Culture Shock in Massachusetts

By Sara Orvis

Diverse. This is not a word I would us to describe my hometown of Clayton NY. Quaint, yes. Community, yes. Beautiful, yes. But it is not diverse–and it’s the diversity we have seen that has shocked me most during our trip through Massachusetts. This week my team, Mass Action, and I were in the South Hadley/Holyoke area of Massachusetts. On our ride in we stopped 5 miles from South Hadley and 10 miles from

downtown Holyoke for some apples and granola bars. We stopped in the lawn of a huge estate with manicured lawns and nice cars in the parking lot. We had been warned about Holyoke but after seeing this area only 10 miles away we thought maybe everyone was just being overly cautious; it didn’t look bad at all. As April said, “Crime doesn’t look like this.” We continued our journey and stopped in a South Hadley, a town much like my own; quaint, beautiful, community-oriented.

South Hadley farmer's market on the town common

At only 5 miles away from Holyoke we couldn’t see how Holyoke could be this big city with the unfortunate crimes that we had heard so much about. The next day we got on our bikes to make the short 5 mile ride in to Holyoke for the Farmer’s Market downtown. We rode down College Street with Mount Holyoke College on one side and lovely large houses on the other. Smiles crossed our faces as we rode, but soon the area we were riding in changed. We got down to Bridge Street, leading us to the bridge over the Connecticut River to the spot where South Hadley, a quaint, beautiful community, ended and Holyoke, a diverse city, began.

Mass Action and our trailer at the Holyoke Open Space farmer's market

In Holyoke we saw and heard all that a big city has, including the sprawling asphalt and crowded streets. The people were different, too; there was diversity, language and culture. Just as the beauty of these people amazed me, so did the economic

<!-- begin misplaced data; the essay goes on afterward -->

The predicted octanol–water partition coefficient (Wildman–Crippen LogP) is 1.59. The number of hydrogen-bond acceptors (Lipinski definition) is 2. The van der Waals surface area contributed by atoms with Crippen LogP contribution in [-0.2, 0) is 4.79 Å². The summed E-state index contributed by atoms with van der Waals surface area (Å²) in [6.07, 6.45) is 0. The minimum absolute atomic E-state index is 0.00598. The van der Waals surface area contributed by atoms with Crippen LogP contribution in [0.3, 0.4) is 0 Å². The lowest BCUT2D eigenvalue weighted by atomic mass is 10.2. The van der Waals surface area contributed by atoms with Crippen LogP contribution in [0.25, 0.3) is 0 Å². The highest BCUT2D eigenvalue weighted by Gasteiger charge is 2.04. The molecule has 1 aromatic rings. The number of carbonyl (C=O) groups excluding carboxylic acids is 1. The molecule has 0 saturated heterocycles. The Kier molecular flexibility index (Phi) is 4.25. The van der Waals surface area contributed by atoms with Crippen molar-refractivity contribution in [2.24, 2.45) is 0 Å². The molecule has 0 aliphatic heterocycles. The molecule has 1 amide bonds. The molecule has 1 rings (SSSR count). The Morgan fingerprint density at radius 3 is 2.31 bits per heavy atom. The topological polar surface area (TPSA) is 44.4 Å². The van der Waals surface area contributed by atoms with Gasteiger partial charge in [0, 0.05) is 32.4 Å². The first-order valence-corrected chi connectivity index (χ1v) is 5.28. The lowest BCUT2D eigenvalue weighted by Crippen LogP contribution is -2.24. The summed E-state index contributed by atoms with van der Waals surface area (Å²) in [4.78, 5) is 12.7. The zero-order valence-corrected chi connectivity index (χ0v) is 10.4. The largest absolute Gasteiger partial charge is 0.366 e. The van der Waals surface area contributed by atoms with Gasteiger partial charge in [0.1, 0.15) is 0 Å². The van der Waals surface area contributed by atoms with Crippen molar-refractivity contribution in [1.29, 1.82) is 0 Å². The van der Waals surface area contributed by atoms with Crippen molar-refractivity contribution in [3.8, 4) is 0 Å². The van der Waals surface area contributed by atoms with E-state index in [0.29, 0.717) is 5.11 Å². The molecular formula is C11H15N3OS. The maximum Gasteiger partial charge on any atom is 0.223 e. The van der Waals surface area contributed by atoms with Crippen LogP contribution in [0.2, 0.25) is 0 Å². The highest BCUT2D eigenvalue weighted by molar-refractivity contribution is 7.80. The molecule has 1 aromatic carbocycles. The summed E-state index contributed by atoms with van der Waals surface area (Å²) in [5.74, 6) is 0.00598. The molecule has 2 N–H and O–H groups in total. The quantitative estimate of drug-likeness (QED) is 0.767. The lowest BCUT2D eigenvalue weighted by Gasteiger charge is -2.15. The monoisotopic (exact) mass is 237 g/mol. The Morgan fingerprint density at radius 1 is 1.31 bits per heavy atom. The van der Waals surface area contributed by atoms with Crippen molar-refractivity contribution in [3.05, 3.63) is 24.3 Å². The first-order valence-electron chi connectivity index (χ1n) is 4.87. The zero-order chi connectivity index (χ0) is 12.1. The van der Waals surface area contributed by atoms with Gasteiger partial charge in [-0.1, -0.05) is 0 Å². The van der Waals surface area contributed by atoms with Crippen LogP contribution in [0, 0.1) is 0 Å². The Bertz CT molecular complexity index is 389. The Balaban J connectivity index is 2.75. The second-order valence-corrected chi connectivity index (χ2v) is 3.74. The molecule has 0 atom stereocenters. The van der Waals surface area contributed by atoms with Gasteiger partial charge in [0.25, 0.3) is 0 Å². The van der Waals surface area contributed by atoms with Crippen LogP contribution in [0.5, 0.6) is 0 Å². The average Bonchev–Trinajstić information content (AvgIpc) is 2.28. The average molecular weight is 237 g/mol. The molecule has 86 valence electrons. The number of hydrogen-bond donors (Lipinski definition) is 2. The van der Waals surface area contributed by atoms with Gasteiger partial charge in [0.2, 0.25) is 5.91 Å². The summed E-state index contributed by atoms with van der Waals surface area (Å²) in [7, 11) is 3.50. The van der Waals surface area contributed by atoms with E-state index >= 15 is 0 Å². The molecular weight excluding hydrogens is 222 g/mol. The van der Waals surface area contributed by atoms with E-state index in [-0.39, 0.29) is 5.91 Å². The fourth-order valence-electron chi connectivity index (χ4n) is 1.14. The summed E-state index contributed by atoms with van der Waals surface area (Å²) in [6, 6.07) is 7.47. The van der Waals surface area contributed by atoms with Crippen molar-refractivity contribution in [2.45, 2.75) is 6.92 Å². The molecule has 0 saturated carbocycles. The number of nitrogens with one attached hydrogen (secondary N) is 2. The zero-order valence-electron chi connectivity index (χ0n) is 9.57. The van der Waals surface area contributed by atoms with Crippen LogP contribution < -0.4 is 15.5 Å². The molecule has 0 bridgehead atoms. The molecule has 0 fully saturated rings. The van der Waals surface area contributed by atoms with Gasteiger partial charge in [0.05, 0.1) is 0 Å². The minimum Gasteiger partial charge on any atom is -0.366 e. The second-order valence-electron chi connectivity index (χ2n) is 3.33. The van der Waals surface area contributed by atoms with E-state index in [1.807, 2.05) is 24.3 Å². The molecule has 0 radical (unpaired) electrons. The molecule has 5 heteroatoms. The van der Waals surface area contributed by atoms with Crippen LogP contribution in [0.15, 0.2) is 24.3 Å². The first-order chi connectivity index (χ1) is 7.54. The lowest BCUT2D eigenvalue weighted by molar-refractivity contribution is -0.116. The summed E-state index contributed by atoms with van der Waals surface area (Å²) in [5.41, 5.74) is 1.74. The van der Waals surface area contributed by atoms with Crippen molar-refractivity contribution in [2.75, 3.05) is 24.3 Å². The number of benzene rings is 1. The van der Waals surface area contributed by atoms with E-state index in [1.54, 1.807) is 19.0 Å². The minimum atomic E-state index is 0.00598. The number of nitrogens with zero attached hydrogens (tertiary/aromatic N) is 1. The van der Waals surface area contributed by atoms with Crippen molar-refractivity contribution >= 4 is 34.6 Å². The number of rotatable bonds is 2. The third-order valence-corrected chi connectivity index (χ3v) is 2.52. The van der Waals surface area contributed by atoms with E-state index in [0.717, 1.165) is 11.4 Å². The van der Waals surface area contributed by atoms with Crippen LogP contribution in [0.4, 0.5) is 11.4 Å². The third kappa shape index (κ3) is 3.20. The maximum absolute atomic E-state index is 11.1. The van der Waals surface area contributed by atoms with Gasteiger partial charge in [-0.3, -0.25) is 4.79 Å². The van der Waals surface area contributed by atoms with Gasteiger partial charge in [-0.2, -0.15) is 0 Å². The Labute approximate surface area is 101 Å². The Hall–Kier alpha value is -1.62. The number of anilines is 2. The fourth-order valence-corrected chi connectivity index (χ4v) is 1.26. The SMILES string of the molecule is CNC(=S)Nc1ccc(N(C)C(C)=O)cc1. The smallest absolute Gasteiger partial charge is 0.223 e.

disparity that faces the city. I was left wondering, how can so much change in just 5 or 10 miles? I knew I must have missed the dividing line that separates the quaint town of South Hadley and the diverse city of Holyoke.. it couldn’t just be those two small signs: “Entering Holyoke”, “Entering South Hadley” that makes this separation so visible. Could it?

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4 Responses to Culture Shock in Massachusetts

  1. lord jeff says:

    I think there is an undertone in your blog post that diversity=crime and inequality…as a student who’s been involved in the Holyoke community (at least a little) I find it disheartening that people “warned” you about Holyoke…

    • marlamarcum says:

      We agree! It is disheartening that people “warned” the team about Holyoke. The point of Sara’s post was to demonstrate that her team had learned otherwise… Sara DOES point out that Holyoke is not like the neighboring South Hadley… “In Holyoke we saw and heard all that a big city has, including the sprawling asphalt and crowded streets. The people were different, too; there was diversity, language and culture. Just as the beauty of these people amazed me, so did the economic disparity that faces the city. I was left wondering, how can so much change in just 5 or 10 miles?”

      I admire Sara for her her honesty and her willingness to share with the world her own experience of growth: “Diverse. This is not a word I would us to describe my hometown of Clayton NY. Quaint, yes. Community, yes. Beautiful, yes. But it is not diverse–and it’s the diversity we have seen that has shocked me most during our trip through Massachusetts.” Perhaps another writer would have chosen her words differently. I admit, reading the word “shocked” is a little grating for me in this context.

      Nevertheless, it’s clear to me that Sara never found any evidence of that “Holyoke” about which her team was warned. She did find the Holyoke that faces many challenges AND is vibrant and diverse. Sara shares with us the moment when she learns for herself that the real Holyoke is more complex, more beautiful, and more human than the “Holyoke” they were warned about. She never suggests that diversity = crime… I think she refutes that prejudice. Instead, she recognizes a situation of radical income and resource inequality that is fundamentally unfair. She doesn’t lament diversity; she celebrates it. She doesn’t equate diversity with inequality, but she does notice inequality in the same place where she experienced diversity.

    • massaction says:

      Hi–thanks for your comment, lord jeff. Marla said just about everything I would have. It was a shame to hear that our next town would be dangerous–except that it turned out to be a fantastic experience. I’m really excited to hear about Alex Morse, who seems like a really exciting new mayor! I hope Holyoke’s reputation soon better reflects the actual city!

  2. SeanO says:

    Yeah, New England has unbelievable social microclimates, where class, income levels, and racial & ethnic diversity change in the blink of eye – as does the availability of healthy food, lead-free housing, and green space.

    Thank you for bringing to light the arbitrary injustices we all too often take for granted. Bike on!

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